Student Life Column

How universities and their students can combat the rise of fake news

It’s a tall task today for anyone to peel through the flood of news stories on social media. Much of the content on social media feeds is dramatically headlined, and publications continue to grapple with putting out fires of false information. But sifting through credible content is a crucial skill in the fake news era, and universities can help their students learn it.

The rise of fake news and its role — if any — in the 2016 presidential election seemed to come to a head when President Donald Trump’s top aide, Kellyanne Conway, regarded false comments made by the administration as “alternative facts.” But regardless of partisan stances, everybody needs a level of media literacy, or the knowledge of “how to consume media,” said Barbara Fought, associate professor of broadcast and digital journalism in the S.I. Newhouse School of Public Communications at Syracuse University. But with tons of data on our feeds, it takes a bit of raking through the onslaught to decipher what’s credible and what isn’t.

To combat the rise of fake news, universities should develop a standard media literacy course for all its students’ curriculums, regardless of their majors. Students need to learn to analyze and verify news content, and this coursework shouldn’t only lie in the communications school. Every student should have the ability to decipher false information in the media — not just those who are learning to produce it.

The City University of New York system and the State University of New York at Stony Brook are developing journalism classes that aim to help students “spot inaccuracies” and identify “strategies to diversify online news and eliminate echo chambers,” according to USA Today College. These echo chambers are perpetuated by publications that notoriously lean left or right.

SU can take a cue from CUNY and SUNY Stony Brook, but it can also heighten the course’s significance by requiring students of all disciplines to enroll.

Outside of the classroom, verifying information comes with a price, but it’s a price well worth paying. It’s important for media consumers to use credible publications to verify information in eyebrow-raising articles. But users not subscribed to these outlets, like The New York Times or The Washington Post, are met with a blocked paywall. There is continued pressure on these publications to provide rich, ad-free content or risk losing readers.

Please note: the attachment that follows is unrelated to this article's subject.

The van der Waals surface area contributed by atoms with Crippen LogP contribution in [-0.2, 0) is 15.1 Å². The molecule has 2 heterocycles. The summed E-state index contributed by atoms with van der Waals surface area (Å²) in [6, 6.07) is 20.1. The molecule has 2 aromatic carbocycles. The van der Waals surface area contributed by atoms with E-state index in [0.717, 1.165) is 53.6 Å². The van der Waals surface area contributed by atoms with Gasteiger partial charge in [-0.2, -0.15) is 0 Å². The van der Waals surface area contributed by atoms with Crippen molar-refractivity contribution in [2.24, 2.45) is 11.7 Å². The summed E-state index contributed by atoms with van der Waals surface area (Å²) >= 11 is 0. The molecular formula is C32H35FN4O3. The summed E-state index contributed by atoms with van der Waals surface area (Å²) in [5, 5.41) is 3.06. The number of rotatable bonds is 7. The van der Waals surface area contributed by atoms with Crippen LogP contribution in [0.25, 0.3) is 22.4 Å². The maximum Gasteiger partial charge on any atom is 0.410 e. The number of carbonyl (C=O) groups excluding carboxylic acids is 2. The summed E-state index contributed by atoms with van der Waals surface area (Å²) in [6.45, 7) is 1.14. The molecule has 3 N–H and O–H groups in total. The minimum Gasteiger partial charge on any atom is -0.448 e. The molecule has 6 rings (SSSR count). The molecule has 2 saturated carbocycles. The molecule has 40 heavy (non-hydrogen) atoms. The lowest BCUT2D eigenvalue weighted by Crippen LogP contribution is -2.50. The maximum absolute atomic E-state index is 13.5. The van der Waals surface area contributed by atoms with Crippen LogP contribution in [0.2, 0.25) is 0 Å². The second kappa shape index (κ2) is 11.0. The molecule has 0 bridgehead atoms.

But if students are looking to verify or deny questionable information, it’ll cost them. This means dishing out cash. Reading 10 free New York Times articles and waiting until the next first of the month is not clever. It’s negligent. Paying $3.75 for a weekly digital subscription to the Times is barely an expense for being factually correct. Even better, the Times offers a student discount so the price goes down to $1 per week.

Finding fake news isn’t only an individual experience. It’s easy to let quick remarks slide under the table with friends, but allowing false information to permeate even in brief encounters only makes reaching the truth harder for everyone.

“You have to ask, ‘how do you know that?’” said Fought, the broadcast and digital journalism professor.

We must question the sources we get information from, and hold our friends, family and co-workers accountable. Comments left unchecked can lead to more gossip mongering than news spreading.

It’s difficult when we want to wag our fingers at false information, but correcting others around us does not need to be naysaying. In the fake news era, we must generate our own points of view  — not recycled ideas on Twitter or click bait. It’s not enough to know “what” happens, but how “what’ happens” operates in a larger context. Putting out fires means knowing which facts are able to do that.

It’ll cost a bit of money at the start, but think of the alternative: We’ll get what we paid for.

Brendan Germain is a senior television, radio and film major and French minor. His column appears weekly. He can be reached at


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